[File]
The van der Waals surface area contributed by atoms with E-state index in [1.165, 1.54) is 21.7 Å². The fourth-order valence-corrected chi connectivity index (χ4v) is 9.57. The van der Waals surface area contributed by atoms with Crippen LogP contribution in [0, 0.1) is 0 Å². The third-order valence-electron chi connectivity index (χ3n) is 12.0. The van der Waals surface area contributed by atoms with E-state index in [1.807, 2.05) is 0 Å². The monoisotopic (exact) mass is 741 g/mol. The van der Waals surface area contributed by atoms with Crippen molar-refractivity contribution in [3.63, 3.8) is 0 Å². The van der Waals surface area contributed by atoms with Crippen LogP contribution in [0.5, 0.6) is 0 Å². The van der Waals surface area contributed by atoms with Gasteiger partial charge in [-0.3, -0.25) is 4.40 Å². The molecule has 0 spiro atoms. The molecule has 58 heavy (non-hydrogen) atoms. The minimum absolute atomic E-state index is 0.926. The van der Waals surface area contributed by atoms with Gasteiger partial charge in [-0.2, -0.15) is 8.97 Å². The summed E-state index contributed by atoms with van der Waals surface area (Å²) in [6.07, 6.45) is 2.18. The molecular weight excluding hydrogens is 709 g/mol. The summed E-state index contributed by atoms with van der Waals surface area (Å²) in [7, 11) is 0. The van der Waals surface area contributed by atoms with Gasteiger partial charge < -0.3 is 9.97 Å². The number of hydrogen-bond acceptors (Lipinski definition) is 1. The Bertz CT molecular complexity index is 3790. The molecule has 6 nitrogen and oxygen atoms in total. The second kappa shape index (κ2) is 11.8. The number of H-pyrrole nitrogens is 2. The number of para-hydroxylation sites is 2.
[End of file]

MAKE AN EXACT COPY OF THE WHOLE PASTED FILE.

The van der Waals surface area contributed by atoms with E-state index in [1.165, 1.54) is 21.7 Å². The fourth-order valence-corrected chi connectivity index (χ4v) is 9.57. The van der Waals surface area contributed by atoms with Crippen LogP contribution in [0, 0.1) is 0 Å². The third-order valence-electron chi connectivity index (χ3n) is 12.0. The van der Waals surface area contributed by atoms with E-state index in [1.807, 2.05) is 0 Å². The monoisotopic (exact) mass is 741 g/mol. The van der Waals surface area contributed by atoms with Crippen molar-refractivity contribution in [3.63, 3.8) is 0 Å². The van der Waals surface area contributed by atoms with Crippen LogP contribution in [0.5, 0.6) is 0 Å². The van der Waals surface area contributed by atoms with Gasteiger partial charge in [-0.3, -0.25) is 4.40 Å². The molecule has 0 spiro atoms. The molecule has 58 heavy (non-hydrogen) atoms. The minimum absolute atomic E-state index is 0.926. The van der Waals surface area contributed by atoms with Gasteiger partial charge in [-0.2, -0.15) is 8.97 Å². The summed E-state index contributed by atoms with van der Waals surface area (Å²) in [6.07, 6.45) is 2.18. The molecular weight excluding hydrogens is 709 g/mol. The summed E-state index contributed by atoms with van der Waals surface area (Å²) in [7, 11) is 0. The van der Waals surface area contributed by atoms with Gasteiger partial charge < -0.3 is 9.97 Å². The number of hydrogen-bond acceptors (Lipinski definition) is 1. The Bertz CT molecular complexity index is 3790. The molecule has 6 nitrogen and oxygen atoms in total. The second kappa shape index (κ2) is 11.8. The number of H-pyrrole nitrogens is 2. The number of para-hydroxylation sites is 2.